And then of course the question will now be forever asked - Djokovic or Nadal? Who has had the better career? Does Nadal’s slam eclipse Djokovic’s longevity? These questions are difficult to answer at the best of times but without the ability to look back they become almost impossible to answer. One day perhaps you will see this question discussed in some kind of a BACKSPIN Volley special.

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The Davis Cup is coming up. Argentina and Belgium square off in one and Australia go against Britain in the other. Surely this is Murray’s chance to win it all.

I was impressed with the French number one and three at this tournament. Once more Simon is the fifth musketeer to Gasquet and Tsonga’s double act. And I like Federer’s performance, too. Back to back slam finals is not shabby at all. Djokovic was as imperious as Hingis. Cilic has earned Kudos, as well. But for the big men’s seeds like Berdych and Nishikori we saw their frailty. We didn’t see any of their resilience. And that’s disappointing.

And, finally, I am out. I will see you next Sunday as usual. But we are all out of slams. So thank you for eight weeks of watching the slams and the weekly update will welcome you again all too soon. But remember we are always here, Todd and I. Todd especially is always here. You could set your watch by him. In HQ we do set our watch by him. His office light is never off. Though he has been known to take a break. He likes to sit between the statues of Clijsters and Novotna in our garden of underachievement. I personally like the statue of Goolagong best. But then I would wouldn’t I?

QUESTION: When was the last time Djokovic lost in before the quarters of a slam and to whom did he lose?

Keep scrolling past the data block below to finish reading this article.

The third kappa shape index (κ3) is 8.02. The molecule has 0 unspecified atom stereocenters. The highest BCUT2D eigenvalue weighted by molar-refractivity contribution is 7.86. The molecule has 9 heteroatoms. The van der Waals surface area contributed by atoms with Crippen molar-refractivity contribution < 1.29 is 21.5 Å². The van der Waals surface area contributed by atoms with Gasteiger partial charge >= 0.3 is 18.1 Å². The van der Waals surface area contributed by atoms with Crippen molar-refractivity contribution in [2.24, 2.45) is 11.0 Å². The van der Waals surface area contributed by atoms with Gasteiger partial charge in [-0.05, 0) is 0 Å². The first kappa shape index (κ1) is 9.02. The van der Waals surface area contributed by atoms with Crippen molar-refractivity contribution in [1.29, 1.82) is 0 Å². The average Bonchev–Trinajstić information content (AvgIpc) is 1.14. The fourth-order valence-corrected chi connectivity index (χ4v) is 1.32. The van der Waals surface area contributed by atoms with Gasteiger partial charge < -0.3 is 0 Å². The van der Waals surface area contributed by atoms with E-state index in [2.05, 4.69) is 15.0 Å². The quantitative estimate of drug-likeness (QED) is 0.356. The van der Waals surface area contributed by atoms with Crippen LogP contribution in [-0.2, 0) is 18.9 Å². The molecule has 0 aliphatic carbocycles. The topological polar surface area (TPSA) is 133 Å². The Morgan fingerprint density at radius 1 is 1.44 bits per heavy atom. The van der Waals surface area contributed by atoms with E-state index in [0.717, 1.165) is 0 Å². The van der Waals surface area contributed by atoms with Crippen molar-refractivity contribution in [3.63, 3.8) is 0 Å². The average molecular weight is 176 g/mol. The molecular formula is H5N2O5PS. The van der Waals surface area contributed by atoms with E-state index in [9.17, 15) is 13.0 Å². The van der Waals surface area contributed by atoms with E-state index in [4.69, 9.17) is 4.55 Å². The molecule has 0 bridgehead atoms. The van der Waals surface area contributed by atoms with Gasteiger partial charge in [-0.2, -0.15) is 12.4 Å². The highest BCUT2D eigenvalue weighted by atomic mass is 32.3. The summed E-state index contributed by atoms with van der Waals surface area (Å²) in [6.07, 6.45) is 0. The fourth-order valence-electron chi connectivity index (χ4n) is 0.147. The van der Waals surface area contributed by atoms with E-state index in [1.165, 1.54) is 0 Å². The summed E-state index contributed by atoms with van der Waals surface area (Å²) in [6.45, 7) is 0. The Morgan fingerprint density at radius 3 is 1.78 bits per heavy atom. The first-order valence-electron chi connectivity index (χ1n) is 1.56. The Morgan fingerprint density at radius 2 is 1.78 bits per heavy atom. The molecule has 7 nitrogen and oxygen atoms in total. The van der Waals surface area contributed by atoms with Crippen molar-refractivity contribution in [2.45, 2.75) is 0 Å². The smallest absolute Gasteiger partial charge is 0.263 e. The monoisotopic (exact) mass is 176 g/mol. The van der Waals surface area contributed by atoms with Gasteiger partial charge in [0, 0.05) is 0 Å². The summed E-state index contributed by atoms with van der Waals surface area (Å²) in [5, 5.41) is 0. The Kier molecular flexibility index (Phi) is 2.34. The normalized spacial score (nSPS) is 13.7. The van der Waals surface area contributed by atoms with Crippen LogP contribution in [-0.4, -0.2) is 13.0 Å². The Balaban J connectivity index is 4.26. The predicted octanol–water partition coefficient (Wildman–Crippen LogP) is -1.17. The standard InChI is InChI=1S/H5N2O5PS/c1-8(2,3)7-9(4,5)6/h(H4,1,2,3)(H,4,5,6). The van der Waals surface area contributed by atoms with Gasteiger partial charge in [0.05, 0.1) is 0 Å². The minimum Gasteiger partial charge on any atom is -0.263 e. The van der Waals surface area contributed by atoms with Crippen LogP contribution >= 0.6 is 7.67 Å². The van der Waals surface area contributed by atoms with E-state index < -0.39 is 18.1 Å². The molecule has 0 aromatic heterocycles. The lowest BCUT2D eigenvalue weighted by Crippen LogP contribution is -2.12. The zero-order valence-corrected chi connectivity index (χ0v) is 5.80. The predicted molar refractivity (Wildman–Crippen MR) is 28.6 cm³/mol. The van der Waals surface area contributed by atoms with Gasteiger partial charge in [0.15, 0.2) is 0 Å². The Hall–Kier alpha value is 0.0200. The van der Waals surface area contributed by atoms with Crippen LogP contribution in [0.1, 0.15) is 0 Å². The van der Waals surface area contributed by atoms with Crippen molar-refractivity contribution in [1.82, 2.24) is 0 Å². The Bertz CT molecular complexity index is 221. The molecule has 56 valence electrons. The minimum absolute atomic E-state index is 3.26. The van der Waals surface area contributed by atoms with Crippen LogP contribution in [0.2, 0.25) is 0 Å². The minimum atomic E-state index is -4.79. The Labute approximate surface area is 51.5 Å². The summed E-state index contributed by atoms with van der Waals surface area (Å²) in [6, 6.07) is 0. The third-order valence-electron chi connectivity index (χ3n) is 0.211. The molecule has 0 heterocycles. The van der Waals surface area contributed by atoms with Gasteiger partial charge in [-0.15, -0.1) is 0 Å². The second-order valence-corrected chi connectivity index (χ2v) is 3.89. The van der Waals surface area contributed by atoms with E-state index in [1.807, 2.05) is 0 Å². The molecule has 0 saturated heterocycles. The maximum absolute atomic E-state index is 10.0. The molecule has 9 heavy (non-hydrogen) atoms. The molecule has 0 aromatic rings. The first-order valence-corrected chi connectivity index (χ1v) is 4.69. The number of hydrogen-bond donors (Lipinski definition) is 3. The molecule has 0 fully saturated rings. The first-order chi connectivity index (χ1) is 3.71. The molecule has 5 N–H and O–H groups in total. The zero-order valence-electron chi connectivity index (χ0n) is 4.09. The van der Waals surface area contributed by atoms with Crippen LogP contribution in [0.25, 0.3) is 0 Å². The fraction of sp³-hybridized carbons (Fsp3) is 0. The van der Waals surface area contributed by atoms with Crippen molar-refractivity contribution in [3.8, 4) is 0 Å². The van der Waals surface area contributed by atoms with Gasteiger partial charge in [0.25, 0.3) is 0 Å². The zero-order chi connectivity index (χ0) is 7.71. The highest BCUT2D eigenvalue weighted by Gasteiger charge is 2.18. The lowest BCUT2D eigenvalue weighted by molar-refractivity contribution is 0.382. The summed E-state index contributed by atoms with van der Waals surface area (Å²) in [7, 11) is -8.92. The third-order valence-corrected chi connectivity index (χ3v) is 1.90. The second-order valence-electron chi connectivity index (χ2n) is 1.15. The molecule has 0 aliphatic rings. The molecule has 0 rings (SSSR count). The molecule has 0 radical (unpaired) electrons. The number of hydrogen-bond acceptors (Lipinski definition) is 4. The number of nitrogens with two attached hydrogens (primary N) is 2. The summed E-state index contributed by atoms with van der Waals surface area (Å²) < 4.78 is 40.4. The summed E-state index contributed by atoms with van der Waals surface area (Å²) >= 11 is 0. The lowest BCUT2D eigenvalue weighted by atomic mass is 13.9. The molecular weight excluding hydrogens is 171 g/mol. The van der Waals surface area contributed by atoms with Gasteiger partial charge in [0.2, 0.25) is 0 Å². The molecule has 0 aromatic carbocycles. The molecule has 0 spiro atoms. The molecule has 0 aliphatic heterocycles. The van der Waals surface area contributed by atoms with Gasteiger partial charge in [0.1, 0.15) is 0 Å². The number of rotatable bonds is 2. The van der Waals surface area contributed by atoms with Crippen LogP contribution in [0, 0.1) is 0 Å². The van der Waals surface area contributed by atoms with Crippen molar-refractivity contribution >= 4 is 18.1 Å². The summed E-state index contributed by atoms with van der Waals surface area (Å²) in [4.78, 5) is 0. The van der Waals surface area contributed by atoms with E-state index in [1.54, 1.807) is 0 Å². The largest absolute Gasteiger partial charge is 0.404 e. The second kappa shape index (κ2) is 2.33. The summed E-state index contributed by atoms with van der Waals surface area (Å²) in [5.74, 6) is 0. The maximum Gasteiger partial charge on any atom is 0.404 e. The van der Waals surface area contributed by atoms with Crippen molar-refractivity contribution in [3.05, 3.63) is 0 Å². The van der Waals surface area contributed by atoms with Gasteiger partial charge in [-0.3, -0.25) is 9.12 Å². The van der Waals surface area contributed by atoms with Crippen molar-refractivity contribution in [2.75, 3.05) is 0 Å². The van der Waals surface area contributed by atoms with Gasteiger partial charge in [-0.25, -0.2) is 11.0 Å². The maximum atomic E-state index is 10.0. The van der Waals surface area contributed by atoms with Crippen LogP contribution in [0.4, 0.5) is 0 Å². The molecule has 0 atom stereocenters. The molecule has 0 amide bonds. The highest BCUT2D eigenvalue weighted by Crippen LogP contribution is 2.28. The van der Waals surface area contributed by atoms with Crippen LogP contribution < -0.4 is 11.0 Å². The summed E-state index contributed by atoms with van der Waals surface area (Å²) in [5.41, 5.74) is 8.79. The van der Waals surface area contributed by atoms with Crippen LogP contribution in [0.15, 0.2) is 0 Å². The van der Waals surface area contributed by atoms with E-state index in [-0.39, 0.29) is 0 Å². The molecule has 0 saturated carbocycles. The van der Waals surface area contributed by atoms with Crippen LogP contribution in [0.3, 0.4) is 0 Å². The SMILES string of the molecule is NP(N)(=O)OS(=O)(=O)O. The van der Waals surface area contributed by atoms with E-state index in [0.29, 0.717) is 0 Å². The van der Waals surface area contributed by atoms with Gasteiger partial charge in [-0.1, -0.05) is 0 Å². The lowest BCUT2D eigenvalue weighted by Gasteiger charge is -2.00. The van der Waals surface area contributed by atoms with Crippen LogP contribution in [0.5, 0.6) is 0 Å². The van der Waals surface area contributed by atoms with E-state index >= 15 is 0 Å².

Yaroslava and Casey were out of their depth and out of fight against the top seeds. The rest of the doubles field isn’t weak. Far from it. It just demonstrates the strength at the top. Hingis/Mirza have just become dominant. And right now there seems to be no team that can stop them. Even in the mixed Hingis has been imperious. And Casey/Yaroslava have had a great run and tournament overall. The Kazakhstani even skipped her wedding on Saturday to win the semi-final. They should reside around top five. That should be enough for a top four seed in Melbourne and top seedings at upcoming Premier events. Casey isn’t scheduled for any upcoming tournaments, but she is going to a wedding.

ANSWER: Philipp Kohlschreiber beat Djokovic in the third round of the 2009 French Open 6-4, 6-4, 6-4. The German, of course, is a repeat offender when it comes to upsets. He has taken the scalp of Roddick in Australia and Isner at the U.S. Open. Next time he wins a title and there will be a next time, I’m sure BACKSPIN will cover his upsets in more depth.

Thanks and visit WTA BACKSPIN. Don’t forget how hard Todd works to put together two weeks of fantastic slam coverage.